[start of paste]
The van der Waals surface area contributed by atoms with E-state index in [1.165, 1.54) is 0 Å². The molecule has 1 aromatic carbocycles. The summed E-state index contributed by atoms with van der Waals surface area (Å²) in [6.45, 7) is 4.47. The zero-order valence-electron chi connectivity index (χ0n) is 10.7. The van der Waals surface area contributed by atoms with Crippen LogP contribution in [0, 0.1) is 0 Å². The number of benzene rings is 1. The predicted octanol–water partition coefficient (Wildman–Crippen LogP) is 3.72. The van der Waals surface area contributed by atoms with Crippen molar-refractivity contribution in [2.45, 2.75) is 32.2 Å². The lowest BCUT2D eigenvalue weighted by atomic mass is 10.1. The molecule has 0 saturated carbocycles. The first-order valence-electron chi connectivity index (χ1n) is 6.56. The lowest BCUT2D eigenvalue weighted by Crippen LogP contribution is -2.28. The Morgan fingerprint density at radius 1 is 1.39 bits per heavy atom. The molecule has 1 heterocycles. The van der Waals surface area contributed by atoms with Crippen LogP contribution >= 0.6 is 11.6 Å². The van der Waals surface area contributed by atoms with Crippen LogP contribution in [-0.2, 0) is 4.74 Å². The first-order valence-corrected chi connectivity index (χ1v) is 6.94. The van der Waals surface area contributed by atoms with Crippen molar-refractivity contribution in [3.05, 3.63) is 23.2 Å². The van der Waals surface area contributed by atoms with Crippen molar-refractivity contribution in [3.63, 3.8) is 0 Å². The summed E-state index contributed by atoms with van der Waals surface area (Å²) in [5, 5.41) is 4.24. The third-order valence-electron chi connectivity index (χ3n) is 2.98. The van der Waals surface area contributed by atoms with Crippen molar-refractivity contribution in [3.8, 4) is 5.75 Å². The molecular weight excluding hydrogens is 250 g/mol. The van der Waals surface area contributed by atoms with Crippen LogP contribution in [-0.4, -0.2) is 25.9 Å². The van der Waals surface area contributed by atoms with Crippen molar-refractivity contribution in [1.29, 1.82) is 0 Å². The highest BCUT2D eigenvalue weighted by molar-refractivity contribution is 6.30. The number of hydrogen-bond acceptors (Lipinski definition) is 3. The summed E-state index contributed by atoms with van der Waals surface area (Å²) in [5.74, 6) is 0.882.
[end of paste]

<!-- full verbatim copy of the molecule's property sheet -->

The van der Waals surface area contributed by atoms with E-state index in [1.165, 1.54) is 0 Å². The molecule has 1 aromatic carbocycles. The summed E-state index contributed by atoms with van der Waals surface area (Å²) in [6.45, 7) is 4.47. The zero-order valence-electron chi connectivity index (χ0n) is 10.7. The van der Waals surface area contributed by atoms with Crippen LogP contribution in [0, 0.1) is 0 Å². The number of benzene rings is 1. The predicted octanol–water partition coefficient (Wildman–Crippen LogP) is 3.72. The van der Waals surface area contributed by atoms with Crippen molar-refractivity contribution in [2.45, 2.75) is 32.2 Å². The lowest BCUT2D eigenvalue weighted by atomic mass is 10.1. The molecule has 0 saturated carbocycles. The first-order valence-electron chi connectivity index (χ1n) is 6.56. The lowest BCUT2D eigenvalue weighted by Crippen LogP contribution is -2.28. The Morgan fingerprint density at radius 1 is 1.39 bits per heavy atom. The molecule has 1 heterocycles. The van der Waals surface area contributed by atoms with Crippen LogP contribution >= 0.6 is 11.6 Å². The van der Waals surface area contributed by atoms with Crippen LogP contribution in [-0.2, 0) is 4.74 Å². The first-order valence-corrected chi connectivity index (χ1v) is 6.94. The van der Waals surface area contributed by atoms with Crippen molar-refractivity contribution in [3.05, 3.63) is 23.2 Å². The van der Waals surface area contributed by atoms with Crippen molar-refractivity contribution in [3.63, 3.8) is 0 Å². The summed E-state index contributed by atoms with van der Waals surface area (Å²) in [5, 5.41) is 4.24. The third-order valence-electron chi connectivity index (χ3n) is 2.98. The van der Waals surface area contributed by atoms with Crippen molar-refractivity contribution in [3.8, 4) is 5.75 Å². The molecular weight excluding hydrogens is 250 g/mol. The van der Waals surface area contributed by atoms with Crippen LogP contribution in [-0.4, -0.2) is 25.9 Å². The van der Waals surface area contributed by atoms with Crippen molar-refractivity contribution in [1.29, 1.82) is 0 Å². The highest BCUT2D eigenvalue weighted by molar-refractivity contribution is 6.30. The number of hydrogen-bond acceptors (Lipinski definition) is 3. The summed E-state index contributed by atoms with van der Waals surface area (Å²) in [5.74, 6) is 0.882.